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Environmental Awareness - Spill Prevention

Environmental Awareness - Spill Prevention

As a consequence of mining operations, accidental spills and release of hazardous materials is inevitable. However, mines have to be prepared for these incidents in order to avoid environmental impacts and emergencies. Mining operations generate hazardous waste, transport and store petroleum products and other hazardous materials, and by law mining companies are required to prepare spill control and cleanup procedures and plans. 

Basic Provisions and Procedures in dealing with Spillage

The following provisions are included in the procedures and plans:

  • Spill response and prevention controls clearly state measures to stop the source of a spill, contain the spill, clean up the spill, dispose of contaminated materials and train personnel to prevent and control future spills. Ensure that you know the requirements.
     
  • Spill prevention plans are most applicable to the whole site including construction areas where hazardous materials and wastes are stored or used.
     
  • The preliminary steps to prevent spills include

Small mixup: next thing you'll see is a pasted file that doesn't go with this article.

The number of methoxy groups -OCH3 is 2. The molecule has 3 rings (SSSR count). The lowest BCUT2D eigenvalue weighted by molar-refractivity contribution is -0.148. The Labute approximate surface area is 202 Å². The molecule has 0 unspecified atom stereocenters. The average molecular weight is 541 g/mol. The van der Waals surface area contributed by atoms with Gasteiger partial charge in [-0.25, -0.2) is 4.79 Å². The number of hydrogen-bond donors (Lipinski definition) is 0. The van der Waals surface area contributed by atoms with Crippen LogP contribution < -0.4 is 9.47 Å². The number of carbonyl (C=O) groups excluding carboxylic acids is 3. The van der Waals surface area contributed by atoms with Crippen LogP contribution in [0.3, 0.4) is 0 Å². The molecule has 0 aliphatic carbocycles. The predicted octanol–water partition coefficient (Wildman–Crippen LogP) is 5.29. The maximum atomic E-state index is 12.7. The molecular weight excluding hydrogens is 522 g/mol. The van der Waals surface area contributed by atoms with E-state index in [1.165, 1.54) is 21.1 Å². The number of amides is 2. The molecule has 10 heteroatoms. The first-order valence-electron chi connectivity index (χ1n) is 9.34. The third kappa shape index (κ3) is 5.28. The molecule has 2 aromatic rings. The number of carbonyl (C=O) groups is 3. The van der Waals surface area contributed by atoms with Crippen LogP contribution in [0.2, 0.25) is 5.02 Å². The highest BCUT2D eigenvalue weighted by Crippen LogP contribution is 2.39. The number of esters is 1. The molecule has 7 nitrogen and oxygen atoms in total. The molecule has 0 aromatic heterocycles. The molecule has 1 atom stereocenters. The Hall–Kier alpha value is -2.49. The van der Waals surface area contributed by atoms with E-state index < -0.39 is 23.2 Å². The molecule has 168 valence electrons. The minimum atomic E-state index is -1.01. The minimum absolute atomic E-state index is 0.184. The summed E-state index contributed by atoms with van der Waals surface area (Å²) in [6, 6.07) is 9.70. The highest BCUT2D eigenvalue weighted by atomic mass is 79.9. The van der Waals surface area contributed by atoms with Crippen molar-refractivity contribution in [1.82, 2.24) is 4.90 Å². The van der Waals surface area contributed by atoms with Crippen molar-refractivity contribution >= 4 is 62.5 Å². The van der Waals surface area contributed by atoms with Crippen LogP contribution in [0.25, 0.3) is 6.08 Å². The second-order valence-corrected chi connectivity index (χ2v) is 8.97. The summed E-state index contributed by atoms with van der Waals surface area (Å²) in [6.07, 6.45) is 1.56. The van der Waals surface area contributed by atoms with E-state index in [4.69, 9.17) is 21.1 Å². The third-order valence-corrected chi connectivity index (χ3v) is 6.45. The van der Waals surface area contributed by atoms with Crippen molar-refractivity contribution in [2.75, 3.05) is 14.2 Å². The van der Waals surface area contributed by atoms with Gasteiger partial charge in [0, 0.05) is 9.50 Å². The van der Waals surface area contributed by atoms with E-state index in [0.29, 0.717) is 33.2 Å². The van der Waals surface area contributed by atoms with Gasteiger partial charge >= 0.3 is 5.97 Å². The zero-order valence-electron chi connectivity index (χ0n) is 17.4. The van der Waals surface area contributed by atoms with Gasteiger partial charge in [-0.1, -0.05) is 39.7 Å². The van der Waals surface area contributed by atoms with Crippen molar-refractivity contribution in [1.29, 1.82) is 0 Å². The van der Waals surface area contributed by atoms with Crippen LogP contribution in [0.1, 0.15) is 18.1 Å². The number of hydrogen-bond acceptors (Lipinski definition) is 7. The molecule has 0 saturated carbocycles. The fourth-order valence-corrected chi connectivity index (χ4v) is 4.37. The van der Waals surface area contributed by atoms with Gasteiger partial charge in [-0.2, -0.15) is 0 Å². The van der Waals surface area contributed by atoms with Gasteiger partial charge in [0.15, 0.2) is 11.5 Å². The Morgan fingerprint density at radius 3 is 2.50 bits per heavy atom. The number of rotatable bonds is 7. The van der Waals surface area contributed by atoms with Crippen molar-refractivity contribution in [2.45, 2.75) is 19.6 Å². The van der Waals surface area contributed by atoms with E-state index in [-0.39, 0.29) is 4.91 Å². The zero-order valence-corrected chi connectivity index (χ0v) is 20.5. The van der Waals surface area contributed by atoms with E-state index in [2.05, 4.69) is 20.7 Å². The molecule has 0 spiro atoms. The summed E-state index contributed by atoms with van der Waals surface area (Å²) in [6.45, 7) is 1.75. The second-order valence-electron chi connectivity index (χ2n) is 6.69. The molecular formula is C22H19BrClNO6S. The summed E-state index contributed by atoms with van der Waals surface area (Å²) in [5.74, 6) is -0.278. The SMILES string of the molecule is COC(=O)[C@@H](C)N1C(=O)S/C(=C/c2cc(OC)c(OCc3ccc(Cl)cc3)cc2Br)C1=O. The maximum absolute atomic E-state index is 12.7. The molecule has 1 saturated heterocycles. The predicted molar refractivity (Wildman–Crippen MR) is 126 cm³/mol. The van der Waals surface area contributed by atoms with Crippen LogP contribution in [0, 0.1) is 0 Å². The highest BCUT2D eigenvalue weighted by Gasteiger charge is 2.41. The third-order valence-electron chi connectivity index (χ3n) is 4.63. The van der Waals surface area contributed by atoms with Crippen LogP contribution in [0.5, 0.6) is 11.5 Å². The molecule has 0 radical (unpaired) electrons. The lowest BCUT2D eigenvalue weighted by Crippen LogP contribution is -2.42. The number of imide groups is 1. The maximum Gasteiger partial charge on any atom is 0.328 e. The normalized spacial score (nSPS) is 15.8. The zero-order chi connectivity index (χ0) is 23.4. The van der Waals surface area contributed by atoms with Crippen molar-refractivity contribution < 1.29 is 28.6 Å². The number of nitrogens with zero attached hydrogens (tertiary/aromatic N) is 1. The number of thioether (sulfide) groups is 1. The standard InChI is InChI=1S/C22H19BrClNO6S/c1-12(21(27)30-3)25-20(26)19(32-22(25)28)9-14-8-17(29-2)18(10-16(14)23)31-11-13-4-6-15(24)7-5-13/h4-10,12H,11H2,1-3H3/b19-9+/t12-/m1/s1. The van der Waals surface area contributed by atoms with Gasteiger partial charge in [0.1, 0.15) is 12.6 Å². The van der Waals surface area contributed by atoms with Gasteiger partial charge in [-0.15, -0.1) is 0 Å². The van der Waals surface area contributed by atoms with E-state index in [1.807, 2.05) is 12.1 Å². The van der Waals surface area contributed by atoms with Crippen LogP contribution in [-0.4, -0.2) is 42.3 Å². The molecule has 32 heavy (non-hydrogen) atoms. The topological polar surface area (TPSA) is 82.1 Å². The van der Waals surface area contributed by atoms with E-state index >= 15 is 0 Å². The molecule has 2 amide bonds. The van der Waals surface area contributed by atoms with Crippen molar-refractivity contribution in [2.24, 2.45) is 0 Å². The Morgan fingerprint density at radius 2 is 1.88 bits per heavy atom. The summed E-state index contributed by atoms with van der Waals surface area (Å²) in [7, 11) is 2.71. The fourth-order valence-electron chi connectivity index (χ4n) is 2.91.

• Identifying potential spill source areas such as loading and unloading, storage, and processing areas; places that generate dust or particulates and areas designated for waste disposal and
       
    • Evaluating stationary facilities that include manufacturing/processing areas, workshops, wash bays, warehouses, storage yards, fuel farms, parking areas and access roads.
       
  • Employees must be trained in spill control response procedures, post-spill response and know the emergency numbers.
     
  • Spill containment and cleanup kits should be located at spill- prone areas. The contents of the kit should be appropriate to the type and quantities of chemical or goods stored at the area.
     
  • Spill kits must be inspected and maintained in all activity areas
     
  • Refuel equipment in a designated area to minimise contamination. Pay attention to location so that spills would not enter drainage systems (dry rivers and tributaries) or storm water. Consider barriers (bunds, concrete floors, berms etc) or other containment systems.
     
  • Most of all, address the root cause of the spill-causing problem (e.g replacing faulty valve, modification of equipment etc) rather than the symptoms (repairing faulty valve and using wrongly designed equipment).

 [Content kindly provided my Moolmans Mining]

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